Sets new national mark of 7.41 seconds in 60-metre hurdles
BY PAUL A REID Observer writer firstname.lastname@example.org
Omar Mcleod of Jamaica (centre) on his way to winning gold ahead of silver medallist Pascal Martinot-Lagarde (left) of France and bronze medallist Dimitri Bascou of France in the Men’s 60-metres hurdles final at the IAAF World Indoor Championships at Oregon Convention Center in Portland, Oregon, yesterday.
PORTLAND, USA — A brilliant gold medal run by 21-year-old Omar McLeod in a new national indoor record and joint world-leading 7.41 seconds, highlighted yesterday’s final session of the IAAF World Indoor Championships at the Oregon Convention Centre in Portland.
Powered by his trademark bullet-like start, the three-time NCAA indoor champion was earliest to the first hurdle and held his composure to get to the finish line ahead of the two French runners, Pascal Martinot-Lagarde (7.46 seconds) and pre-championships favourite Dimitri Boscou (7.48 seconds) who took silver and bronze.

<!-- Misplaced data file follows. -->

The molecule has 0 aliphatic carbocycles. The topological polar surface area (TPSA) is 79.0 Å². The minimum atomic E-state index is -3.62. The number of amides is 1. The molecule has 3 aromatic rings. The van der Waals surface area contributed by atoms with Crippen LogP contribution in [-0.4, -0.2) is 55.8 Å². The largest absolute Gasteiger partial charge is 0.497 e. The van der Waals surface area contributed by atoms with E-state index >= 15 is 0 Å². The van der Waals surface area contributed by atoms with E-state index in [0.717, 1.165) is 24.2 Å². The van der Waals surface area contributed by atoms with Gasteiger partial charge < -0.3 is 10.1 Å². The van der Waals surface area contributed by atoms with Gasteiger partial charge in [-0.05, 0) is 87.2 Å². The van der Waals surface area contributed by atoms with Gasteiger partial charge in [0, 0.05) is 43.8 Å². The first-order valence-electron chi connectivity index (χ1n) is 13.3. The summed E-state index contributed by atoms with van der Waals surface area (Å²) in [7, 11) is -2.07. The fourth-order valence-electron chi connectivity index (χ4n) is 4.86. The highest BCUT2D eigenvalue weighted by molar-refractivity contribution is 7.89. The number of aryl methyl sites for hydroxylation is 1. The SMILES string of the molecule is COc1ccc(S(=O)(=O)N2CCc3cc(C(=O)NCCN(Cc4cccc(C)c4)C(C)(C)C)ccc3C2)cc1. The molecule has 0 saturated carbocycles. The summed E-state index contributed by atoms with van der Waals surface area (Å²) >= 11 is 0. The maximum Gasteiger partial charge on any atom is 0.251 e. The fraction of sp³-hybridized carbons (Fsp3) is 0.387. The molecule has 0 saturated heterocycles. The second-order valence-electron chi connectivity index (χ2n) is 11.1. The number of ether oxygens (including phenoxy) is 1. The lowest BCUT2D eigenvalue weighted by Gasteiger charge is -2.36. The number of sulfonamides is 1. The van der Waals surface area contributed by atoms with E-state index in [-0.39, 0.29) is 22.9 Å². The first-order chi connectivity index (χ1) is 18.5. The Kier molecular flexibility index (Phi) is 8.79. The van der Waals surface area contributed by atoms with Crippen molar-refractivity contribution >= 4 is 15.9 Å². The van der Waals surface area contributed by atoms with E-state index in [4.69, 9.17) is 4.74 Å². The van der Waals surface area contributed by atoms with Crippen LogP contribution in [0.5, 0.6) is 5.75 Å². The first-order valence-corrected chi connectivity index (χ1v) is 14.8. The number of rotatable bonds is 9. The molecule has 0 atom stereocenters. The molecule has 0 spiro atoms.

“I am not used to being called ‘world champion’ yet,” McLeod told Jamaican media representatives after the race. “And never in a million years I would ever think I’d be a world champion at age 21. Thanks to God — my tower of strength, coaches, family support system,” he said.
It was the first gold medal in the event by a Jamaican, beating the bronze won by Maurice Wignal in 2004 in Budapest, while Michelle Freeman had won a gold in the women’s event in 1997 in Paris and a bronze four years later in Lisbon, Portugal.
McLeod’s time also broke the 40-year-old Jamaican record of 7.48 seconds set in 1976 by Wignall in Budapest.
McLeod was the star of the show, however, and got praises from Martinot-Lagarde, who told Jamaican journalists that once the Jamaican got that good a start it would be difficult to catch him.
The Jamaican, a finalist in the outdoor World Championships in Beijing last year, said it was the start that set him up for the gold medal.
“That’s my strong point... my coach told me ‘If you want to win that race you got to get out and have tunnel vision and own the race’,” he said.
McLeod said he knew the two Frenchmen “would be there”, and admitted, “it wasn’t a clean race”.
“I hit a few hurdles, but I tried to control the race and powered through. I can’t recall anything that went on in the race,” he said.